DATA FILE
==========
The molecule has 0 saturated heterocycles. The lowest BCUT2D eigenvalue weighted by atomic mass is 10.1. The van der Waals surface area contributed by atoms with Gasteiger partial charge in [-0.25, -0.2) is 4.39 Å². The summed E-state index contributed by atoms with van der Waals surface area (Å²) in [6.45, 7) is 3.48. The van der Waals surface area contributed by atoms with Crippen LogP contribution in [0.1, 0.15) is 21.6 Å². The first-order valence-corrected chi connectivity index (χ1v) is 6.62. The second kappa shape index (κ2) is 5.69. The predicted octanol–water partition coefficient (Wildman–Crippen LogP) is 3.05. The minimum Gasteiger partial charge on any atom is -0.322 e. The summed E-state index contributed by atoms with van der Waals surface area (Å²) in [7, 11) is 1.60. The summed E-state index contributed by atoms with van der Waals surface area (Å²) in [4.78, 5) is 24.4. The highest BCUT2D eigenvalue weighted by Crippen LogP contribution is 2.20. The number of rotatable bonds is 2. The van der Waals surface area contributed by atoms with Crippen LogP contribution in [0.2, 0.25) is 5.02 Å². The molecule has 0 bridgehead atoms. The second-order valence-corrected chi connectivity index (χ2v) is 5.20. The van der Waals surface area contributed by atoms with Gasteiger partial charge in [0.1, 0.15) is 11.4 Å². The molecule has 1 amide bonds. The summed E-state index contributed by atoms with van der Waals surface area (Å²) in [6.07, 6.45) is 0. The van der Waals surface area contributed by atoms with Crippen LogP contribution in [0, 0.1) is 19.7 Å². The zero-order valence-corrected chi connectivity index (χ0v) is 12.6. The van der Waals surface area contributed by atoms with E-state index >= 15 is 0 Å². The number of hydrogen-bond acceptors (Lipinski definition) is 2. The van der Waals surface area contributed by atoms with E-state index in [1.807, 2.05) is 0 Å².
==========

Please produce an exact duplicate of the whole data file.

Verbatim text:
The molecule has 0 saturated heterocycles. The lowest BCUT2D eigenvalue weighted by atomic mass is 10.1. The van der Waals surface area contributed by atoms with Gasteiger partial charge in [-0.25, -0.2) is 4.39 Å². The summed E-state index contributed by atoms with van der Waals surface area (Å²) in [6.45, 7) is 3.48. The van der Waals surface area contributed by atoms with Crippen LogP contribution in [0.1, 0.15) is 21.6 Å². The first-order valence-corrected chi connectivity index (χ1v) is 6.62. The second kappa shape index (κ2) is 5.69. The predicted octanol–water partition coefficient (Wildman–Crippen LogP) is 3.05. The minimum Gasteiger partial charge on any atom is -0.322 e. The summed E-state index contributed by atoms with van der Waals surface area (Å²) in [7, 11) is 1.60. The summed E-state index contributed by atoms with van der Waals surface area (Å²) in [4.78, 5) is 24.4. The highest BCUT2D eigenvalue weighted by Crippen LogP contribution is 2.20. The number of rotatable bonds is 2. The van der Waals surface area contributed by atoms with Crippen LogP contribution in [0.2, 0.25) is 5.02 Å². The molecule has 0 bridgehead atoms. The second-order valence-corrected chi connectivity index (χ2v) is 5.20. The van der Waals surface area contributed by atoms with Gasteiger partial charge in [0.1, 0.15) is 11.4 Å². The molecule has 1 amide bonds. The summed E-state index contributed by atoms with van der Waals surface area (Å²) in [6.07, 6.45) is 0. The van der Waals surface area contributed by atoms with Crippen LogP contribution in [0, 0.1) is 19.7 Å². The zero-order valence-corrected chi connectivity index (χ0v) is 12.6. The van der Waals surface area contributed by atoms with E-state index >= 15 is 0 Å². The number of hydrogen-bond acceptors (Lipinski definition) is 2. The van der Waals surface area contributed by atoms with E-state index in [1.807, 2.05) is 0 Å².